Stossel Responds to 'Sicko' Letter

I wrote an op-ed for The Wall Street Journal that the Journal titled: Sick Sob Stories. Afterward, a woman cited in the story and in "Sicko," Julie Pierce, responded and her letter was posted on Michael Moore's Web site. Here is my response:

Dear Julie,

I read your reply to my WSJ Op-Ed. Let me respond to you, first, by saying that there is never any justice in the death of a 37-year-old husband and father. I am sorry for your loss.

You accuse me of playing a "game" when I write about health care. This is untrue. I take this debate very seriously, because I believe that Americans suffering from illness should have access to the most advanced procedures, drugs, and treatments that medical technology can provide. I shudder to think of what would be lost if government takes control of health care.

Consider bone marrow transplantation. You write that Canadians "invented the technology," but I don't think this is the case. I count bone marrow transplantation among the countless American medical innovations. The first successful bone marrow transplantation was performed in New York by Dr. E. Donnall Thomas. He went on to win a Nobel Prize for his work.

The data I've found also contradicts your assertion that there are more bone marrow transplants performed in Canada versus the United States. Please tell me where you got that information. The Center for International Blood and Marrow Transplant Research reports that an estimated 16,700 patients received bone marrow transplantations in the United States last year, vs. only 1,520 patients who underwent the procedure in Canada. Per capita, there were 16 percent more transplants performed in the United States.

As to whether the experimental procedure denied to your husband would have been available in Canada, my researchers contacted more than a dozen Canadian governmental organizations, medical societies, and research facilities. Some were firm in saying that it's unlikely that any of these procedures are performed in Canada, citing the "underwhelm[ing]" results of past clinical trials. Dr. Irwin Walker, McMaster University professor and former president of the Canadian Blood and Marrow Transplant Group, did say that his center might consider performing this procedure: "If our centre wanted to transplant [in] one or two cases of kidney cancer there wouldn't be an objection, but if we did a lot then it would have financial impact."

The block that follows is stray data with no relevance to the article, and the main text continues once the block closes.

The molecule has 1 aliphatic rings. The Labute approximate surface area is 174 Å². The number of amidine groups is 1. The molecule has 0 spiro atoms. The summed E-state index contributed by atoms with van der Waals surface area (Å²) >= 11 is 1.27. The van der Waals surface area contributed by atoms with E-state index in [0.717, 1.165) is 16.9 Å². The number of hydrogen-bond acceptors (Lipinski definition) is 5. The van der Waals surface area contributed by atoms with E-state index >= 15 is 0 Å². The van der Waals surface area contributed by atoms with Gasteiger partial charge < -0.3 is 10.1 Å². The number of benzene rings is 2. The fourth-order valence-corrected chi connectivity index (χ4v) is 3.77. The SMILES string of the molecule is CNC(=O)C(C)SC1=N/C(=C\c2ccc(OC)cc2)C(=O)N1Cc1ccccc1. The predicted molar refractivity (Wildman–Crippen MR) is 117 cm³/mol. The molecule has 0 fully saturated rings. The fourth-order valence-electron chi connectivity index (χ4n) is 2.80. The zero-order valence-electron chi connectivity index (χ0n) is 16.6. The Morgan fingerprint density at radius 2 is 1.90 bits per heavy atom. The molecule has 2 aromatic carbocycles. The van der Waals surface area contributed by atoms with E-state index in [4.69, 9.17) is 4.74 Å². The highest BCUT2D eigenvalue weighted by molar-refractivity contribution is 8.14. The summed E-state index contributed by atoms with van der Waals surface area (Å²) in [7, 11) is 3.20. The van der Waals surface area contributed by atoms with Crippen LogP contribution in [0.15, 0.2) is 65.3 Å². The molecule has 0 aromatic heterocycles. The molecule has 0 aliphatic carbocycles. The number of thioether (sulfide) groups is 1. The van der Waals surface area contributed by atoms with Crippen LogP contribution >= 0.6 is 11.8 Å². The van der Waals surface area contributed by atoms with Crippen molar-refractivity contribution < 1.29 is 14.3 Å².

When government is in control, any experimental drug or cutting-edge treatment option will bring with it a "financial impact" on the pool of government funds, and be less likely to be made available. The Center for International Blood and Marrow Transplant Research tracks the activity of most transplant centers across the United States and Canada. In America, their registry shows 106 Americans who received bone marrow transplants for kidney and urinary tract cancers between 2002 and 2006. In Canada, their registry shows only four such procedures over the same period.

Health care in America is a mess, but there's a lot that's great about it too. It's easy to take for granted how rapidly medical technology has progressed over the last half-century, and all the lives that are saved every day which would have been lost only decades ago. If we introduce more choice and competition, American health care will become cheaper, more efficient, and more available to everyone.

You object to my use of the word "sneer," but I did not "accuse" you of "sneering over" your situation. I use the word to convey the anger I saw you express at insurance companies in "Sicko."

I know that when you fight for government health care, you believe that what you are doing is right. While we agree that there is a lot that's wrong with our health care system, we have different ideas about how to fix it.


John Stossel